Wednesday, 6 July 2011

The Hoopoe

Hoopoe (Upupa epops)

The Hoopoe (Upupa epops)is the only living species of the family Upupidae.

Hoopoe (Upupa epops)

This remarkable bird is easily identified by its fan-shaped crest with the feathers increasing in length from front to back. It has a fawn coloured plumage, with the crest tipped with white and black. The crest can be lowered or raised freely.

Hoopoe (Upupa epops)

The back, shoulders and breast is also the same fawn colour. The back and the wings are banded with black and white. The tail is also banded across with a characteristic white shape.

Hoopoe (Upupa epops)

The iris is reddish brown and the beak black. Legs are a dull grey colour.

Hoopoe (Upupa epops)

This bird is widely distributed across Asia, Europe and Africa and a number of subspecies are recognized.

Hoopoe (Upupa epops)

The Hoopoe avoids thick forests and frequents open countryside, especially in thin scrub forests and outskirts of villages. It feeds entirely on the ground, probing for insects. It has the ability to open its bill even after it is inside the ground.

 Hoopoe (Upupa epops)

It methodically covers the open ground, walking and running while searching under grass or in crevices for insects. It is also known to feed on small reptiles, frogs and plant matter. Insects on the surface as well ass in the air have also known to be taken.

Hoopoe (Upupa epops)

Their song is a characteristic "oop-oop-oop", which gives them their name:

Hoopoe (Upupa epops)Hoopoe (Upupa epops)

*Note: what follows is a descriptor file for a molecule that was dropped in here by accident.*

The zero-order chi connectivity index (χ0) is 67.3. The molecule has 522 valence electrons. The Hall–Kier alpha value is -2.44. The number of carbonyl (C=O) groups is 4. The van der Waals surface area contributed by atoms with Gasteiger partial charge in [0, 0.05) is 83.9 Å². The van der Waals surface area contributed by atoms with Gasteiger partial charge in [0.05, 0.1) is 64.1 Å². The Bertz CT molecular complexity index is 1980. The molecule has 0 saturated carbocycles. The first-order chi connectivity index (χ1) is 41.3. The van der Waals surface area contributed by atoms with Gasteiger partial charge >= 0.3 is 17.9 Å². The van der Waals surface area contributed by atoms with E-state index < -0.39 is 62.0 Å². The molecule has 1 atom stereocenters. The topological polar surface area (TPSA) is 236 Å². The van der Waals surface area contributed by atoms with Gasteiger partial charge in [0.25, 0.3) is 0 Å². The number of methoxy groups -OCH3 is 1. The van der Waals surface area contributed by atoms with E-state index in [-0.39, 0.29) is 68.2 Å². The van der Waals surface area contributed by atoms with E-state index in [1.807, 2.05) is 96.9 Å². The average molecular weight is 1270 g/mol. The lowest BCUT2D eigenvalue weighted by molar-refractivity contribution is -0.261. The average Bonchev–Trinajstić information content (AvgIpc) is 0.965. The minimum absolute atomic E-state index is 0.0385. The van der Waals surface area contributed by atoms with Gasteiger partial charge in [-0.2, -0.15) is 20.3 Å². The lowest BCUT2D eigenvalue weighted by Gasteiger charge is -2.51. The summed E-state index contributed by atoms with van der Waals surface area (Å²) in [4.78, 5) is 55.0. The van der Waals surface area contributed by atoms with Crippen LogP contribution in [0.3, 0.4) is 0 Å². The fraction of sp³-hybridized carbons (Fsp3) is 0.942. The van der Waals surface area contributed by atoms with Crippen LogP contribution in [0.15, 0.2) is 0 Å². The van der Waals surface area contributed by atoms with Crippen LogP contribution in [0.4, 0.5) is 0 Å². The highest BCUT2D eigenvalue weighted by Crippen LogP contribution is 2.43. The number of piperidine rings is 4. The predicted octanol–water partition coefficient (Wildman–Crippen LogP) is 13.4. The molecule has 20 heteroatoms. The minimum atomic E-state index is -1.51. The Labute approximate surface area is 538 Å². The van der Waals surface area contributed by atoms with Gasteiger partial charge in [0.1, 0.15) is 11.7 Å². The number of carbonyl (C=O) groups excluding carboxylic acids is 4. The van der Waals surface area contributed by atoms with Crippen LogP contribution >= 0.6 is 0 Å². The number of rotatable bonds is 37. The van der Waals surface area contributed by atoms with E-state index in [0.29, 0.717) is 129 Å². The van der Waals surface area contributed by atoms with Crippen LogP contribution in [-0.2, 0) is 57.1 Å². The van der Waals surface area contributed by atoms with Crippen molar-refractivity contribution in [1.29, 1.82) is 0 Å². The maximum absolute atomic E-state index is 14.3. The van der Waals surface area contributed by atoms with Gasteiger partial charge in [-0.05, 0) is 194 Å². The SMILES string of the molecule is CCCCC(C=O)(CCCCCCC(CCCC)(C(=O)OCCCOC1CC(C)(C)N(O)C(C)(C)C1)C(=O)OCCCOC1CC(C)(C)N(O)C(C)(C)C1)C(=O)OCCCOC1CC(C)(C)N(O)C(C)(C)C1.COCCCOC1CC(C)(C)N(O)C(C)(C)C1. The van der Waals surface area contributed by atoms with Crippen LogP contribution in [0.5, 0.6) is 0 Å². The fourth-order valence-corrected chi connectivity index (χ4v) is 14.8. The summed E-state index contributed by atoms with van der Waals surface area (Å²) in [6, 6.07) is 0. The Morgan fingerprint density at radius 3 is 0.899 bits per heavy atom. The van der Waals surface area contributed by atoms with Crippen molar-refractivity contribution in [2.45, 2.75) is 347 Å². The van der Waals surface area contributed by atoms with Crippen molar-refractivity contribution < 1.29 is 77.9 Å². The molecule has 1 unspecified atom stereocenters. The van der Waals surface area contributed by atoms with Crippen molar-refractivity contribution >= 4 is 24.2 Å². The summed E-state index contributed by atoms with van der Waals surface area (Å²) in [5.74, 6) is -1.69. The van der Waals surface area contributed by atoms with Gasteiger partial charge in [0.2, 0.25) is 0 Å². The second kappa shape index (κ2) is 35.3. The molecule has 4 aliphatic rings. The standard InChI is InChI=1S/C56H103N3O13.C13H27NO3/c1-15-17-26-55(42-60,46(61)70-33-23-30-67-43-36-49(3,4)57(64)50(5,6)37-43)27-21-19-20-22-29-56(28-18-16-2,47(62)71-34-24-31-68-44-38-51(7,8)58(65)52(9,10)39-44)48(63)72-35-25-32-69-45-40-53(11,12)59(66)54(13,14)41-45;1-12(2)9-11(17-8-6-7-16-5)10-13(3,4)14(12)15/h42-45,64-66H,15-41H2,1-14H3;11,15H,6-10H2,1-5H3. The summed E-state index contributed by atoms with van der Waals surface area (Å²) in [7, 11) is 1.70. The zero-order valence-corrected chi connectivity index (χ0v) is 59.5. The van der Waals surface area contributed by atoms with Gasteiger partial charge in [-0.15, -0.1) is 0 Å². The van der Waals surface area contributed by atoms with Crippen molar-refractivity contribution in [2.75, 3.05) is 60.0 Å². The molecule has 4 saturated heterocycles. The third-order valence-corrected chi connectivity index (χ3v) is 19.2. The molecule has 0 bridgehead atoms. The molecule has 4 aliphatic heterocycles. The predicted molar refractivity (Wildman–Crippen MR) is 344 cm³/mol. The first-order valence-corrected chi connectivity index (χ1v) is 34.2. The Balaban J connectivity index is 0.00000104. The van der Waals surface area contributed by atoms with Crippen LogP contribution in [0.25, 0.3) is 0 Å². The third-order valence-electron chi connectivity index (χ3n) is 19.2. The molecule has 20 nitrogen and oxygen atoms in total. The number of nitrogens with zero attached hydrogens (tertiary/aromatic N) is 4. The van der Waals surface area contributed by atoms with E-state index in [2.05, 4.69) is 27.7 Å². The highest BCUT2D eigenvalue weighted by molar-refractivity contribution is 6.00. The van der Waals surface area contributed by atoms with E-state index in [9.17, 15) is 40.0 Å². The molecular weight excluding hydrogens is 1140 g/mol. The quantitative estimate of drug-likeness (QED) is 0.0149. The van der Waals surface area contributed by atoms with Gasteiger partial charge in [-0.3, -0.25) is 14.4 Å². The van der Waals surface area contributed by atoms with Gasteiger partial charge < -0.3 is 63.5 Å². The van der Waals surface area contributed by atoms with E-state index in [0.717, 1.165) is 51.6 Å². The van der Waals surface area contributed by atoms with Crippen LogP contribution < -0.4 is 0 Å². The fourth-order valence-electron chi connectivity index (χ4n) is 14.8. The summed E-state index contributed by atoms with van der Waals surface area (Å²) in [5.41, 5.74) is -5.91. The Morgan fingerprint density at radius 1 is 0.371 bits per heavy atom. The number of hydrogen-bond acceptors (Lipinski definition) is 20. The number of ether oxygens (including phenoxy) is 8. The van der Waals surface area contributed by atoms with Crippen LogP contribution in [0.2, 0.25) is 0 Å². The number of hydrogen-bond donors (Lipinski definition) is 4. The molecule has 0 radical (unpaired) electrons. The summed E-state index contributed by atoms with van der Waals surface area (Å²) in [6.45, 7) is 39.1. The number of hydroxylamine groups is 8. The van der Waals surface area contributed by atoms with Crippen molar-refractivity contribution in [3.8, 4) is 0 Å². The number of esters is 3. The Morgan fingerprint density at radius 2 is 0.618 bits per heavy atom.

The Hoopoe is monogamous although the bonding may only last for one season. They are also territorial. The breeding season extends between February to July.

Hoopoe (Upupa epops)

Nests are holes in trees, walls or roofs, the main requirement being darkness. The nest may be barely lines, with a rough collection of hair, leaves or feathers. Three to ten eggs may be laid.

Hoopoe (Upupa epops)

The female and the fledglings produces a foul smelling liquid from their uropygial gland, which resembles the smell of rotting meat. This is thought to deter predators as well as parasites. The female stays in the nest throughout the incubation and is fed by the male. The nest is never cleaned and the fledglings also direct streams of faeces at intruders. Together, all this makes the Hoopoe nest an offensive and smelly affair!

  Sighting Information:
Location: Kadagrahara, Sarjapur, Bangalore
Date: 27th March 2011
Time: Morning; 10:30 AM
Weather: Bright sunny morning
Other Details: At least 3 birds were seen with food in their beak, sitting on a rooftop, waiting to feed nestlings inside the nest in a tree, next to the house. I suspect there could have been more than one nest.

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